"As we move forward," Mr. Fortin continued, "we will be incorporating collaborative tools that will help the Alliance develop new programs and projects to benefit our communities. Input from members of our communities is vital to the Alliance in providing solutions that really make a difference."
In 2009 use of technology in communications will be expanded to include on-line training and on-line seminars by coordinating the use of underutilized distance learning facilities that exist throughout the state. "Our rural communities still have limited high speed broadband access and by using the distant learning sites, we can provide interactive training in facilities that are already available in our communities," explains Mr. Fortin.
Using existing wired-facilities provides efficiency and cost savings compared to holding training events in several locations, saving travel and meeting expenses. "Community members can go to relatively nearby distance learning labs and participate in an experience that is almost the same as ‘being there' with the trainer," said Mr. Fortin.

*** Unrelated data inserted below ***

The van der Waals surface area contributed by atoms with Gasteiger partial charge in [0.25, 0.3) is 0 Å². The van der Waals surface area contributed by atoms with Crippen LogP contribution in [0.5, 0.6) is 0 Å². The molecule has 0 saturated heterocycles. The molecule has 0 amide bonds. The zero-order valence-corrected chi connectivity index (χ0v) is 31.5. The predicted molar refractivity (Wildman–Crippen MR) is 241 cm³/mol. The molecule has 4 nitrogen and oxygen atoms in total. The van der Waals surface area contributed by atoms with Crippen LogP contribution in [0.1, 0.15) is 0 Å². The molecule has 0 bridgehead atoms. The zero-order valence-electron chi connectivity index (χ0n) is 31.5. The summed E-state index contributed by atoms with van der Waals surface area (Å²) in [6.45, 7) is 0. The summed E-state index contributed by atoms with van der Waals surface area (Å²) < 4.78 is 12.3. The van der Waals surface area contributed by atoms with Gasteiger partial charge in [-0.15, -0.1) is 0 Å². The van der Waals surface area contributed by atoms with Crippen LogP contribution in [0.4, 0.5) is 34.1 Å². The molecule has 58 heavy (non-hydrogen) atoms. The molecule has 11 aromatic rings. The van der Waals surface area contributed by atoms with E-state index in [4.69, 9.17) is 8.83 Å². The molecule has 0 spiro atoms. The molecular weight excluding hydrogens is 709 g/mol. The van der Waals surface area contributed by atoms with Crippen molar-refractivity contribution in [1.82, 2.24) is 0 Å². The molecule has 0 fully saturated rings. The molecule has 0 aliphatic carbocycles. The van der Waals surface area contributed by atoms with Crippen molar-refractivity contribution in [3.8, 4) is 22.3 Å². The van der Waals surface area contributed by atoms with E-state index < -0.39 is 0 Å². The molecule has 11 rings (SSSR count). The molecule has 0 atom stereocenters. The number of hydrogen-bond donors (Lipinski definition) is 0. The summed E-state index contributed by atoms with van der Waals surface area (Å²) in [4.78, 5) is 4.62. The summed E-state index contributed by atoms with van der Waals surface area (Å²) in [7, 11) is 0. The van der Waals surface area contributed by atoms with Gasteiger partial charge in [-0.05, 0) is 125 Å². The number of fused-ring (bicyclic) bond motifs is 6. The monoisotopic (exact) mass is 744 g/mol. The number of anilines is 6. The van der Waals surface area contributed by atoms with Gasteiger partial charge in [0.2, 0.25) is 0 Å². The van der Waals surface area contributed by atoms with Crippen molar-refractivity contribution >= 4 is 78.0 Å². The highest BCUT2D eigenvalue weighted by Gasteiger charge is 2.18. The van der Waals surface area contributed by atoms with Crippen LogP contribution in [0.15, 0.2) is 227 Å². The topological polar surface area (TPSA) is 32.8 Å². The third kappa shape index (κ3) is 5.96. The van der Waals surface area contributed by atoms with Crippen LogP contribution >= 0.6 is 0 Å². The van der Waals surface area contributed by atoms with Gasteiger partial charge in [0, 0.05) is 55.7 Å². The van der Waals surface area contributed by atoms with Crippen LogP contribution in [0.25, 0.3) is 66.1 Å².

"Everyone is invited," Mr. Fortin concludes, "to share your ideas and give your feedback to others visiting the Alliance website. Send a message letting us know what kind of projects you think would enhance your community."
MEET JERRY EDENS
If you visit the City of Philippi, be sure to stop at the end of the historic covered bridge at Barbour County Community Development Corporation's (CDC) office and meet their Executive Director, Jerry Edens who is also Treasurer of the Alliance.